“A rising tide lifts all boats” — an apt phrase when we think about more equitable design.
When we design for inclusivity, everybody benefits. In 2021, companies saw record numbers of resignations attributed to employees demanding better workplace conditions and equitable work-life balance policies. Global studies show that employees in diverse and inclusive workplaces are more likely to enjoy their jobs, work harder, innovate more and ultimately stay with their employers longer. Diverse organizations have also been found to be nearly a third more productive and 21 percent more profitable than their peers.
Now more than ever, society and businesses around the world are looking for a tangible path forward and evidence-backed tools. This is not only about making DEI (diversity, equity and inclusion) commitments, but also act on these commitments in ways that create places where everyone feels welcome, seen and heard.
Two years in the making, hundreds of conversations, so many roundtables and events, and listening and learning throughout, has led IWBI to the launch of a tool designed to make a difference–for anyone and everyone.
The WELL Equity Rating is designed to help organisations act on their diversity, equity and inclusion goals and improve company culture and employee health.
It gives organisations an actionable framework to improve access to health and well-being, celebrate diversity, prioritise inclusivity and promote sensitivity while addressing disparities in populations that have been traditionally marginalised and underrepresented.
An extraordinary amount of mindshare went into the creation of this rating. IWBI convened its Health Equity Advisory, engaging with and learning from more than 200 expert advisors from 26 countries. A prestigious group of more than 40 co-chairs led the advisory, lending their expertise in health equity, diversity and inclusion, community building, inclusive design and stakeholder engagement–including three co-chairs from Australia who have helped pilot what are equity interventions for organizations:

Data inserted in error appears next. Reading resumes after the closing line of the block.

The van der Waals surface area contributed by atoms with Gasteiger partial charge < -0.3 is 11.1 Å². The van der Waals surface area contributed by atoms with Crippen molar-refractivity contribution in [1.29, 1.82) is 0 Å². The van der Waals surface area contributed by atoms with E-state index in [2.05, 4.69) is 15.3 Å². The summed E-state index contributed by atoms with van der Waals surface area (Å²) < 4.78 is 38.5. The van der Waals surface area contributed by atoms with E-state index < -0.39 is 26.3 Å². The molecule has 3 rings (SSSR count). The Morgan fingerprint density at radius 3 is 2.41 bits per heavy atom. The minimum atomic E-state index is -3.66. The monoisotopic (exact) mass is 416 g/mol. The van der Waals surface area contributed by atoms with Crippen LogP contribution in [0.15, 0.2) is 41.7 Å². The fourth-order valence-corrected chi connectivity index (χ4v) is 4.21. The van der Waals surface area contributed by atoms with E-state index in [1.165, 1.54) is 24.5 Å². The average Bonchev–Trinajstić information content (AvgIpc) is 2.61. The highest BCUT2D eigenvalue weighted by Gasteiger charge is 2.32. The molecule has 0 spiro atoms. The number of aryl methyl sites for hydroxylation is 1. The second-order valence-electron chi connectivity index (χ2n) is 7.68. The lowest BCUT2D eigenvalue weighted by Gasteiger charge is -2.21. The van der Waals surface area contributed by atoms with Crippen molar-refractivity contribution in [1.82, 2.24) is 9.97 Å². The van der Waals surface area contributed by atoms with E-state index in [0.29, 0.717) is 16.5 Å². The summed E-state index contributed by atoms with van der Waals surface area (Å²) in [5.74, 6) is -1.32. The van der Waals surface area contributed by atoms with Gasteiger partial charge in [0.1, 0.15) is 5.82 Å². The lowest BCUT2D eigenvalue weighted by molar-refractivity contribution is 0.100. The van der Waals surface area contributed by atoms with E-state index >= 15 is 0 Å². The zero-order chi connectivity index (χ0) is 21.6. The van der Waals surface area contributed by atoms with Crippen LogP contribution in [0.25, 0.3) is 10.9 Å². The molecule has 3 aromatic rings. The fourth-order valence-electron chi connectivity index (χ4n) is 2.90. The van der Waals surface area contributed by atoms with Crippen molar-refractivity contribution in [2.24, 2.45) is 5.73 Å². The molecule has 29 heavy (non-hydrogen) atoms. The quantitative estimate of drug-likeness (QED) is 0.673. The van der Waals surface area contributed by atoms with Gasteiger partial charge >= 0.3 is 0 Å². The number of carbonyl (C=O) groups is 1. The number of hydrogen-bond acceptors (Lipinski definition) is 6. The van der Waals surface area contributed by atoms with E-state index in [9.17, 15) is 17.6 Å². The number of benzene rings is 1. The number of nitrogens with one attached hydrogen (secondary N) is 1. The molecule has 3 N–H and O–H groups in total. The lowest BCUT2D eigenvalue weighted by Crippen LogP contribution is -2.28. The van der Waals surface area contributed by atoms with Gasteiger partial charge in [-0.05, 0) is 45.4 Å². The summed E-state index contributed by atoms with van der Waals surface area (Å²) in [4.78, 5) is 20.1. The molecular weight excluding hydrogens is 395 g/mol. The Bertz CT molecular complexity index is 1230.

- Professor Clare Newton
- Luke Briscoe, Indigenous leader and Kuku-Yalanji man
- Sheila Nguyen, Sports Environment Alliance, (now Head of Sustainability at the FIFA Women’s World Cup 2023)
In Australia, we’ve been leading some conversations relating to health equity, while recognising areas we can improve. It is a great source of pride for me personally–and for the IWBI APAC team–that the Support for Victims of Domestic Violence feature originated in Australia. It came out of a government project, whose team members advocated that domestic violence is a public health emergency, as well as a workplace issue.
We agreed. It’s now part of the Standard and one of over 40 interventions available as part of the WELL Equity Rating.
Beyond this, WELL features address topics such as housing equity, modern slavery and responsible labour practices, a direct result of leadership collaboration from our local team and community that is reflected in this rating. One of our dear friends, Community Concept Advisor and former CEO of the Supply Chain Sustainability School, Robin Mellon, was critical in informing the development of features related to responsible labour practices.
Internationally, we have been working on a new feature in WELL called Historical Acknowledgment– a new beta strategy in the latest version of the WELL Standard. This WELL feature requires projects to develop a comprehensive program that acknowledges the history of colonisation, displacement and relocation and/or the significant contributions that Indigenous, enslaved and migrant peoples have made to a particular place. This is particularly significant as society looks to make amends in the present for faults of the past. A significant part of this process included engaging with regional teams and external stakeholders who have professional and lived experience in this area. We were able to obtain feedback that created a more robust, inclusive and action-focused feature.
But we also know that we can and must do more. In acknowledging the traditional custodians of the land on which we work, live, and play, we also acknowledge the health gap that exists. A greater focus on equity is needed to address these disparities.
IWBI recognises that the WELL Equity Rating is not a solution for all inequities the world faces. It is, however, a starting point for progress.
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